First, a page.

public boolean binarySearch(int x, int[] sortedNumbers) { int end = sortedNumbers.length - 1; int start = 0; while (start <= end) { int mid = (end - start) / 2 + start; if (sortedNumbers[mid] == x) return true; else if (sortedNumbers[mid] > x) end = mid - 1; else start = mid + 1; } return false; }

Snippet 1.7: Binary search. Source class name:BinarySearch.

### Note

Go tohttps://goo.gl/R9e31dto access the code.

Take a look at the following diagram:

Figure 1.3: Binary search steps

Assuming the worst case scenario, how big would the input size have to be if our binary search algorithm is 95 array jumps (such as the one shown in *Figure 1.3*)? Since this is a binary search, where we're splitting the search space in two, we should use a logarithm of base 2.

Also, the inverse of a logarithm is the exponential. Thus, we can say the following:

*log*_{2}n = 95*2*^{95}= n*39614081257132168796771975168 = n*

### Note

For the record, *2 ^{95}* is larger than the number of seconds in the universe by far. This example demonstrates how well these types of algorithm scale. Even for huge inputs, the number of steps performed stays very small.

Logarithmic algorithms are the opposite of exponential ones. As the input gets bigger, the rate of performance degradation gets smaller. This is a very desirable property as it means that our problem can scale to a huge size and would hardly affect our performance. In this section, we gave one such example of this class of complexity.

As we have seen previously, algorithms that have an exponential runtime complexity scale really poorly. There are many examples of problems for which only an *O(k ^{n})* solution is known. Improving these algorithms is a very dynamic area of study in computer science. Examples of these include the traveling salesman problem and cracking a password using a brute force approach. Now, let's see an example of such problem.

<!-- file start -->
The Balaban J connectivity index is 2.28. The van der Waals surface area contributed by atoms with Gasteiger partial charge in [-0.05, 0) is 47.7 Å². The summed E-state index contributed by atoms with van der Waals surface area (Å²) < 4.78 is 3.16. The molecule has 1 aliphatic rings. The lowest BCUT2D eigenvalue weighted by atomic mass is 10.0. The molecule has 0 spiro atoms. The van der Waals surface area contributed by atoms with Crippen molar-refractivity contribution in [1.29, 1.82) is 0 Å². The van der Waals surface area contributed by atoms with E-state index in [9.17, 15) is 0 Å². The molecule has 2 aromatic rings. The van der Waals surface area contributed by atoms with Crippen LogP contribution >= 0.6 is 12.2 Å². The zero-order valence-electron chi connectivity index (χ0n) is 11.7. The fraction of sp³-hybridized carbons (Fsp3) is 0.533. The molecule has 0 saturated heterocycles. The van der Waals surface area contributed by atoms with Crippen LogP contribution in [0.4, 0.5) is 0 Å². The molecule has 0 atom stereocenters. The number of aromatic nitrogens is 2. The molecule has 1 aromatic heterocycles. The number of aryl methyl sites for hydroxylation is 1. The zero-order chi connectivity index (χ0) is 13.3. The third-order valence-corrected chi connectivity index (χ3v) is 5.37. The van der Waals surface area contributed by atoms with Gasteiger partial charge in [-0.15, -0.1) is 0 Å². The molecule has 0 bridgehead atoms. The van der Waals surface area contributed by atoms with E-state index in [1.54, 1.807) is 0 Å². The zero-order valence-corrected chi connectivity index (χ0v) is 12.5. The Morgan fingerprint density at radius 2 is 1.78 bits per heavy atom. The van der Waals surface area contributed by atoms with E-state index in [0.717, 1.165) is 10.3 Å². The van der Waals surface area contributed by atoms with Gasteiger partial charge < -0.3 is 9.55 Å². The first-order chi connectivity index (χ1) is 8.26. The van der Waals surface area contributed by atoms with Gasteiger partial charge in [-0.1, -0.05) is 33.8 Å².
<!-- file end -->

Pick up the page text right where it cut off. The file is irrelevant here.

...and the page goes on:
A prime number is only divisible by itself and one. The example problem we present here is called the **prime factorization problem**. It turns out that if you have the right set of prime numbers, you can create any other possible number by multiplying them all together. The problem is to find out these prime numbers. More specifically, given an integer input, find all the prime numbers that are factors of the input (primes that when multiplied together give us the input).

### Note

A lot of the current cryptographic techniques rely on the fact that no known polynomial time algorithm is known for prime factorization. However, nobody has yet proved that one doesn't exist. Hence, if a fast technique to find prime factors is ever discovered, many of the current encryption strategies will need to be reworked.